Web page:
28th June 26–27, 2002  Canada Jean Chrétien Kananaskis, Alberta [31] Russia gains permission to officially host a G8 Summit.
29th June 2–3, 2003  France Jacques Chirac Évian-les-Bains [1] The G8+5 was unofficially made, when China, India, Brazil, and Mexico were invited to this Summit for the first time. South Africa has joined the G8 Summit, since 2000, until the 2012 edition. Other first-time nations that were invited by the French president included: Egypt, Morocco, Saudi Arabia, Malaysia and Switzerland.[24]
30th June 8–10, 2004  United States George W. Bush Sea Island, Georgia [32] A record number of leaders from 12 different nations accepted their invitations here. Amongst a couple of veteran nations, the others were: Ghana, Afghanistan, Bahrain, Iraq, Jordan, Turkey, Yemen and Uganda.[24] Also, the state funeral of former president Ronald Reagan took place in Washington during the summit.
31st July 6–8, 2005  United Kingdom Tony Blair Gleneagles [33] The G8+5 was officially formed. On the second day of the meeting, suicide bombers killed 52 people on the London Underground and a bus. Nations that were invited for the first time were Ethiopia and Tanzania. The African Union and the International Energy Agency made their debut here.[24] During the 31st G8 summit in United Kingdom, 225,000 people took to the streets of Edinburgh as part of the Make Poverty History campaign calling for Trade Justice, Debt Relief and Better Aid. Numerous other demonstrations also took place challenging the legitimacy of the G8.[34]
32nd July 15–17, 2006  Russia Vladimir Putin Strelna, St. Petersburg [2] First G8 Summit on Russian soil. Also, the International Atomic Energy Agency and UNESCO made their debut here.[24]
33rd June 6–8, 2007  Germany Angela Merkel Heiligendamm, Mecklenburg-Vorpommern [3] Seven different international organizations accepted their invitations to this Summit. The Organisation for Economic Co-operation and Development and the Commonwealth of Independent States made their debut here.[24]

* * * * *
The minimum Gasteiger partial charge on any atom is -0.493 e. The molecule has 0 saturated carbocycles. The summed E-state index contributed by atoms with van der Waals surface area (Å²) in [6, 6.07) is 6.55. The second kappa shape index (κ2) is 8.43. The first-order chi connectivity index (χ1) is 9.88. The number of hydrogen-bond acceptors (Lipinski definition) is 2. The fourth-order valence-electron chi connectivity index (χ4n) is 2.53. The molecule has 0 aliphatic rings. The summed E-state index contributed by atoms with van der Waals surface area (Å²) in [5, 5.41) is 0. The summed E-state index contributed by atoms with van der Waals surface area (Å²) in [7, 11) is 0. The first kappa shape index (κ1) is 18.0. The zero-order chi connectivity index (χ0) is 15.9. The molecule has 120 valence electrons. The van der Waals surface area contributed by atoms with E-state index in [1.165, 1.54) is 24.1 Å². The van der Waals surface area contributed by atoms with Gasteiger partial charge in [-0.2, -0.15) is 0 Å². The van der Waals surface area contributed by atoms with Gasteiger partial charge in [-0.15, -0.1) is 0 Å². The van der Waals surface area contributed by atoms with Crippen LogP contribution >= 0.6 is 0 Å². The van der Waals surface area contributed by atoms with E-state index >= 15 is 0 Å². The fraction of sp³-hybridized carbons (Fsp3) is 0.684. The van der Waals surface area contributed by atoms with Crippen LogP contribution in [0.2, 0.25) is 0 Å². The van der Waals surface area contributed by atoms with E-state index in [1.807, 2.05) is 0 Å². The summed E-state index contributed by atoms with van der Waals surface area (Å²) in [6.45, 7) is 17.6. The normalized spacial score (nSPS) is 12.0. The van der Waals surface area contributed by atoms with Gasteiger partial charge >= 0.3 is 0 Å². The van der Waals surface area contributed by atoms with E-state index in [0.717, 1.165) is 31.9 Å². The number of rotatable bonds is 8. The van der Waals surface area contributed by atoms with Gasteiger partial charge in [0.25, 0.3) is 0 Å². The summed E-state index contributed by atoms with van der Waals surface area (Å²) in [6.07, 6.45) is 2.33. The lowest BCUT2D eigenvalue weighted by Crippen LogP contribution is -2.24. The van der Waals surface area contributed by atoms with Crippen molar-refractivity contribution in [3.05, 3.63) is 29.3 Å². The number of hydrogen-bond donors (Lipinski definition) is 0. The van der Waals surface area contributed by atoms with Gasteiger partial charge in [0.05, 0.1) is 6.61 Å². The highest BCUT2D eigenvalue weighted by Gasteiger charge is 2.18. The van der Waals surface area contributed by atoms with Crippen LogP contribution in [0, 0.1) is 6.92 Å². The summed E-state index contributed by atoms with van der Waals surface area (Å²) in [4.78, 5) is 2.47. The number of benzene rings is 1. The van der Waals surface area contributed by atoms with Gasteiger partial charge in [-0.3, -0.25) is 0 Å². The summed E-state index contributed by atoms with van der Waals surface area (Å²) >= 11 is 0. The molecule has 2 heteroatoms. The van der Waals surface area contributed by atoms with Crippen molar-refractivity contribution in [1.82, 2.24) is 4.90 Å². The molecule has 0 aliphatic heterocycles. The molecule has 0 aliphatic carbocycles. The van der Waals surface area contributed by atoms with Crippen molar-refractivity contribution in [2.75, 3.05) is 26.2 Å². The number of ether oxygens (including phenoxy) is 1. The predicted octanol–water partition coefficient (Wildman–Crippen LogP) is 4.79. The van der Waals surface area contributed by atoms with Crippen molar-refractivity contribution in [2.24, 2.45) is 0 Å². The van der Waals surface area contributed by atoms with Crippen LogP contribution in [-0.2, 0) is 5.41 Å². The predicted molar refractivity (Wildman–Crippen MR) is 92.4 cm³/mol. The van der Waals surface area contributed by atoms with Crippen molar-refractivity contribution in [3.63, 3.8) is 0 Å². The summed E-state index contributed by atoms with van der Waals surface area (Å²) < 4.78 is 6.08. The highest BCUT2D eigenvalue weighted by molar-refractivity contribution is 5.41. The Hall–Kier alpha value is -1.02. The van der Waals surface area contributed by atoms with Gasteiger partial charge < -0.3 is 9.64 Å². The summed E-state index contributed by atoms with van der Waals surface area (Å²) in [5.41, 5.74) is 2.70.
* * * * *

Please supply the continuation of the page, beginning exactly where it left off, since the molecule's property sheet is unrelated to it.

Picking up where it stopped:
34th July 7–9, 2008  Japan Yasuo Fukuda Toyako (Lake Toya), Hokkaido [35] Nations that accepted their G8 Summit invitations for the first time are: Australia, Indonesia and South Korea.[24]
35th July 8–10, 2009  Italy Silvio Berlusconi L'Aquila, Abruzzo [4] This G8 Summit was originally planned to be in La Maddalena (Sardinia), but was moved to L'Aquila as a way of showing Prime Minister Berlusconi's desire to help the region in and around L'Aquila after the earthquake that hit the area on the April 6th, 2009. Nations that accepted their invitations for the first time were: Angola, Denmark, Netherlands and Spain.[36] A record of TEN (10) international organizations were represented in this G8 Summit. For the first time, the Food and Agriculture Organization, the International Fund for Agricultural Development, the World Food Programme, and the International Labour Organization accepted their invitations.[37]
36th June 25–26, 2010[38]  Canada Stephen Harper Huntsville, Ontario[39] [40] Malawi, Colombia, Haiti, and Jamaica accepted their invitations for the first time.[41]